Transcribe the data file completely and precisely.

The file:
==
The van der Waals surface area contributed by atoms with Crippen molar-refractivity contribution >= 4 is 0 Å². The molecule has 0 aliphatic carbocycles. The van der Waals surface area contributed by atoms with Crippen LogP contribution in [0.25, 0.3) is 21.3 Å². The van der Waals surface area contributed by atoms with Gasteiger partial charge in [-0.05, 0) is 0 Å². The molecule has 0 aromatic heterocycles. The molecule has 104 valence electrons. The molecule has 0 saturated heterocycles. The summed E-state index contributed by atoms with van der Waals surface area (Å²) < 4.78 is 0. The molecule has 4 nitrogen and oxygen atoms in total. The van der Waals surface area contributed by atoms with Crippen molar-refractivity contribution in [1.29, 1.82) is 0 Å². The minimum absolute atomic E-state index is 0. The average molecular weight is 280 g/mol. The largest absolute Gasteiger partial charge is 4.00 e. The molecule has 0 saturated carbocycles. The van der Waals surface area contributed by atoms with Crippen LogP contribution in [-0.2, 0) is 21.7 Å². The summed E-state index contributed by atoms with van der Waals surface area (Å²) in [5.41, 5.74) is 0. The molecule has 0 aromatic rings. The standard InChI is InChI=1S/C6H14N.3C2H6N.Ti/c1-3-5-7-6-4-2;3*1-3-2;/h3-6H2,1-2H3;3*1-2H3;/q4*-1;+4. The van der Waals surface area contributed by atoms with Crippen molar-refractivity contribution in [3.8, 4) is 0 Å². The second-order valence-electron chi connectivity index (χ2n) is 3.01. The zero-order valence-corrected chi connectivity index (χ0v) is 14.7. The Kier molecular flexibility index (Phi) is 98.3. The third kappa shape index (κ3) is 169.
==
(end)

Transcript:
The van der Waals surface area contributed by atoms with Crippen molar-refractivity contribution >= 4 is 0 Å². The molecule has 0 aliphatic carbocycles. The van der Waals surface area contributed by atoms with Crippen LogP contribution in [0.25, 0.3) is 21.3 Å². The van der Waals surface area contributed by atoms with Gasteiger partial charge in [-0.05, 0) is 0 Å². The molecule has 0 aromatic heterocycles. The molecule has 104 valence electrons. The molecule has 0 saturated heterocycles. The summed E-state index contributed by atoms with van der Waals surface area (Å²) < 4.78 is 0. The molecule has 4 nitrogen and oxygen atoms in total. The van der Waals surface area contributed by atoms with Crippen molar-refractivity contribution in [1.29, 1.82) is 0 Å². The minimum absolute atomic E-state index is 0. The average molecular weight is 280 g/mol. The largest absolute Gasteiger partial charge is 4.00 e. The molecule has 0 saturated carbocycles. The van der Waals surface area contributed by atoms with Crippen LogP contribution in [-0.2, 0) is 21.7 Å². The summed E-state index contributed by atoms with van der Waals surface area (Å²) in [5.41, 5.74) is 0. The molecule has 0 aromatic rings. The standard InChI is InChI=1S/C6H14N.3C2H6N.Ti/c1-3-5-7-6-4-2;3*1-3-2;/h3-6H2,1-2H3;3*1-2H3;/q4*-1;+4. The van der Waals surface area contributed by atoms with Crippen molar-refractivity contribution in [3.8, 4) is 0 Å². The second-order valence-electron chi connectivity index (χ2n) is 3.01. The zero-order valence-corrected chi connectivity index (χ0v) is 14.7. The Kier molecular flexibility index (Phi) is 98.3. The third kappa shape index (κ3) is 169.